What Is a Management Buck?
Make Sure You Understand Deer Biology Before You Take The Shot
Matt Walker - Contributing Writer
In recent years television hunting personalities have put an extreme amount of pressure on the average hunter to begin practicing Quality Deer Management (QDM) in an effort to increase herd health. A byproduct of QDM and increased herd health is trophy quality antlers. Every one of you on this page has heard the term Quality Deer Management and you yourself probably consider yourself a “manager” of the deer on your properties. You’ve also heard people throw around words like carrying capacity, population density and management buck or cull buck, not to mention a page in the dictionary worth of other terms that go hand in hand with the conversations we all have this time of year about hunting trophy deer.
I’m going to focus this on people tossing around the terms management buck or cull buck. Ask yourself this very simple question: What is a cull buck?
So, to truly answer the question, what is a cull buck; we have to understand the life cycle and the development of a Whitetail's body and what is required to produce trophy quality antlers. But, not only do we have to understand the life cycle and development of a Whitetail's body, we also have to decide what we think of as trophy quality antlers. This answer will vary from person to person and region to region but, for the sake of conversation, I’m going to use 140” as a standard for a true trophy Whitetail. A 140” Whitetail is likely a mature deer of average genetics, a quality representation of the species, and a trophy in almost any one’s eyes. So, having that established, let’s say we are trying to grow 140” deer on our property. Now, how do we know a cull when we see one?
For a Whitetail to produce trophy quality antlers there are three things required.
No animal regardless of species can reach their genetic potential regardless of what it might be until they have reached physical maturity. Regardless of nutrition or other factors, they have to be able to reach maturity before we truly know what their potential is. To illustrate this point, let’s compare them to people…
An average American man is probably around 6 feet tall and 180lbs. He can’t reach that potential if he dies as a child. If he came from parents who were all star athletes who were perfect physical specimens, and his diet was absolutely nutritious and flawless, he would never reach even average physical potential if he died prior to maturity.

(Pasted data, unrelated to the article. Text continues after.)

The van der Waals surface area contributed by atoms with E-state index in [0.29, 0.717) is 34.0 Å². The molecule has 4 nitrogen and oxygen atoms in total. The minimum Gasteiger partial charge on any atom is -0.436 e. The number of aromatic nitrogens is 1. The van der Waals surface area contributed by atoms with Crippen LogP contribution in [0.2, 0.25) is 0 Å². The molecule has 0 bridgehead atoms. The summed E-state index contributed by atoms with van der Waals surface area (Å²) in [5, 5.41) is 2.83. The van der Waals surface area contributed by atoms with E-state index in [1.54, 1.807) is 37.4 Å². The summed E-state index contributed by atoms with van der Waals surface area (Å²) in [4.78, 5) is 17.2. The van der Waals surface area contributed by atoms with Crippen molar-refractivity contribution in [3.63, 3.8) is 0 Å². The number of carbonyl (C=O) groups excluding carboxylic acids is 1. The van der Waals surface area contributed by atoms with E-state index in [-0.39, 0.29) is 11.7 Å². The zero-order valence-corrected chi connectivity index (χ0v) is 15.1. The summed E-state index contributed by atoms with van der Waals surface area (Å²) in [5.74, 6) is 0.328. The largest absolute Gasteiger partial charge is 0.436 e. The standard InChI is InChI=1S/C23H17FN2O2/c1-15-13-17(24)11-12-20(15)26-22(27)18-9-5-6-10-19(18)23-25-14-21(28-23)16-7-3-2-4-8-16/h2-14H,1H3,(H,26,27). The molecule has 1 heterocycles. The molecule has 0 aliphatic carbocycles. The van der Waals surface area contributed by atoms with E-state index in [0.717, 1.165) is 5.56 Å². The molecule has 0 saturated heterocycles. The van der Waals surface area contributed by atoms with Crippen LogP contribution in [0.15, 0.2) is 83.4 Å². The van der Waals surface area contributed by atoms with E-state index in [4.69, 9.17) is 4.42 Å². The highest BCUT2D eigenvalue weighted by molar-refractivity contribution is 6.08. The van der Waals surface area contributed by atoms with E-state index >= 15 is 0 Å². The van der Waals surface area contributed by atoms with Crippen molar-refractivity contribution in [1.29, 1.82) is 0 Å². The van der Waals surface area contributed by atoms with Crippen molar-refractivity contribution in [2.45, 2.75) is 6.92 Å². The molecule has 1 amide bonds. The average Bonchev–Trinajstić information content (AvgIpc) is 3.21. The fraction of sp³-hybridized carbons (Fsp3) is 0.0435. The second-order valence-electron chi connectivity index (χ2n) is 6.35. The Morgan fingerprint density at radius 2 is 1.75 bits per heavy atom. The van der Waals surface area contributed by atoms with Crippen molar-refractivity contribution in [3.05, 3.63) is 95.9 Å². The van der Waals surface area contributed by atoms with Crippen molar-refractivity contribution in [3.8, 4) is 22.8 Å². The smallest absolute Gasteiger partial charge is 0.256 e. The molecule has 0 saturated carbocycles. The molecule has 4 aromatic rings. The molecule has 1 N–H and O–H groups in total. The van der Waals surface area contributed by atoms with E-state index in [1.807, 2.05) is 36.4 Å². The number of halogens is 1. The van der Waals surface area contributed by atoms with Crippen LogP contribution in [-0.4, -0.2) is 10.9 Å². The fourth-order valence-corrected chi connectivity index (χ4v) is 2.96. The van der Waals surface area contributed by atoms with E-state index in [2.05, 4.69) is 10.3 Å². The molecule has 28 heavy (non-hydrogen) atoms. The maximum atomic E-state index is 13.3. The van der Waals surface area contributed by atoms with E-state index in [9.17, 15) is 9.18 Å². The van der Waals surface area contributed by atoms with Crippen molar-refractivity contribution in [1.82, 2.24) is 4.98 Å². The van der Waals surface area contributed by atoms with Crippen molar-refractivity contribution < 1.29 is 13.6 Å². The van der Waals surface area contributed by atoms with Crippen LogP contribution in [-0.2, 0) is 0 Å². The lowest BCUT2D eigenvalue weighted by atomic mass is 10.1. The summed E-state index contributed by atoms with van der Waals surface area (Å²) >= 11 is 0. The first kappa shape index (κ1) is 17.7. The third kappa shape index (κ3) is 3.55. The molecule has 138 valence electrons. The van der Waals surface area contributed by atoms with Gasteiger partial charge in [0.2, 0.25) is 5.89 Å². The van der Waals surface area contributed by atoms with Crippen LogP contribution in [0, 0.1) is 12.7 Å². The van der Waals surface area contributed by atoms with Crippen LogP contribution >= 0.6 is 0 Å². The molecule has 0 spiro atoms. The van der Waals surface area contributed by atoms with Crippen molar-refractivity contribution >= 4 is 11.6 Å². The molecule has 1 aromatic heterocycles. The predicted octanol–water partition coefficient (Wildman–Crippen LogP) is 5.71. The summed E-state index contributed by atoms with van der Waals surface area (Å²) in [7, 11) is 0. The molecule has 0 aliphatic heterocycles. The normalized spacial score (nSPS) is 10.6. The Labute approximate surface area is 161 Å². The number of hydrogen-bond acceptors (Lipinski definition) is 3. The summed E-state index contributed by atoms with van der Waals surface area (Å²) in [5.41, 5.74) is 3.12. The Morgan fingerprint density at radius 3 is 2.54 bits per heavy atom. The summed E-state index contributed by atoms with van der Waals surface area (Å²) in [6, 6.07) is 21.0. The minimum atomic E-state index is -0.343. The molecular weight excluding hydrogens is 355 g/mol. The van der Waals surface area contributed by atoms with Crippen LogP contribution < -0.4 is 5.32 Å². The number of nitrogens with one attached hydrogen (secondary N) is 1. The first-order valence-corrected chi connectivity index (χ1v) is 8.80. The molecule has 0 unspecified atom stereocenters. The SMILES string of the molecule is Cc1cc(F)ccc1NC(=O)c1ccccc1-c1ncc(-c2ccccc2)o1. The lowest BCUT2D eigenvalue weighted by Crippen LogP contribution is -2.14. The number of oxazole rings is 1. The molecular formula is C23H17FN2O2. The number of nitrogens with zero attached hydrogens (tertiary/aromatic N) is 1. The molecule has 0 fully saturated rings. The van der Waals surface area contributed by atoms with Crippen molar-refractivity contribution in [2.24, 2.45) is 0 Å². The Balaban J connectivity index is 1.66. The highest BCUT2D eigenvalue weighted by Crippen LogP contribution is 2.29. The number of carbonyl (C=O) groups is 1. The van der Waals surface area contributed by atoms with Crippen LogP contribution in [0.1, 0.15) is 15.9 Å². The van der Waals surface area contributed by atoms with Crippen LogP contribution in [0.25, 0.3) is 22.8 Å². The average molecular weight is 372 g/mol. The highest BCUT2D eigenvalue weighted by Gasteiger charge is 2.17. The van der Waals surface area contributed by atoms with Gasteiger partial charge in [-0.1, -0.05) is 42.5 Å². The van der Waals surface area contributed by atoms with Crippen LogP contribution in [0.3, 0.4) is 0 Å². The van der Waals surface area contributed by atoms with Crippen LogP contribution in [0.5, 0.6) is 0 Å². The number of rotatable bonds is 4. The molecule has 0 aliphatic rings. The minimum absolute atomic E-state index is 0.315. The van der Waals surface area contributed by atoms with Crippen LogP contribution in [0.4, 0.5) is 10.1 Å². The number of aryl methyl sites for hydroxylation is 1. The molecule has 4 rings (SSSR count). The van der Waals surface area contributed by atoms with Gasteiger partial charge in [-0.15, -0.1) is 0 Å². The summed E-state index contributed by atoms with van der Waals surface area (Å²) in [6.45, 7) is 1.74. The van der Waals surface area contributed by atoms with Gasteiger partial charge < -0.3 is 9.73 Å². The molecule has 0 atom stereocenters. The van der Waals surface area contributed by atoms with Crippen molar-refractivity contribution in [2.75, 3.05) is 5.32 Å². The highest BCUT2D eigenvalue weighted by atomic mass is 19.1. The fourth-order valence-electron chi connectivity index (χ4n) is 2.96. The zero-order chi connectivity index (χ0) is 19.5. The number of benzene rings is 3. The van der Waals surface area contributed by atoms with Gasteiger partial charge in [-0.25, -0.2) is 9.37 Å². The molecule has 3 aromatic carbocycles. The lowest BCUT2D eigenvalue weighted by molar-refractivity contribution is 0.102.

DEER ARE NO DIFFERENT. Deer cannot reach their genetic potential if they are harvested prior to their physical maturity. Too few people understand that deer do not put very much of the nutrition they consume into antler development until their 4th year. This is why if you look at pictures of a buck developing as he ages, yes his antlers grow but the truly important growth is taking place in his skeletal and muscle structure. By his 4th year the skeletal system is fully developed and requires far less nutrition to maintain than it did to build it. Also, his muscle structure has basically fully developed and requires far less nutrition to maintain than it did to build it. This means that in his 4th year, the nutrition he consumes goes to sustain the body he has developed, which requires far less at this point, and so far more nutrition goes toward building bone on his head. The result is an explosion in antler growth in the 4th year.
There is a HUGE, HUGE, HUGE misunderstanding about spikes as well. It has long been the idea that spike bucks (1 ½ year old spikes) are genetically inferior. This couldn’t be farther from the truth. If your goal is to produce more trpphy bucks in your area; DON’T SHOOT SPIKES. If you want the spike problem in your area to go away, start shooting more does. It has been proven that the majority of the “spike issue” is the result of a lack of nutrition. Harvest some does, take mouths away from the table, which will in turn, increase food for the remaining deer and you’ll see that “spike issue” dwindle over the next couple of seasons. I know it works, because I’ve done it.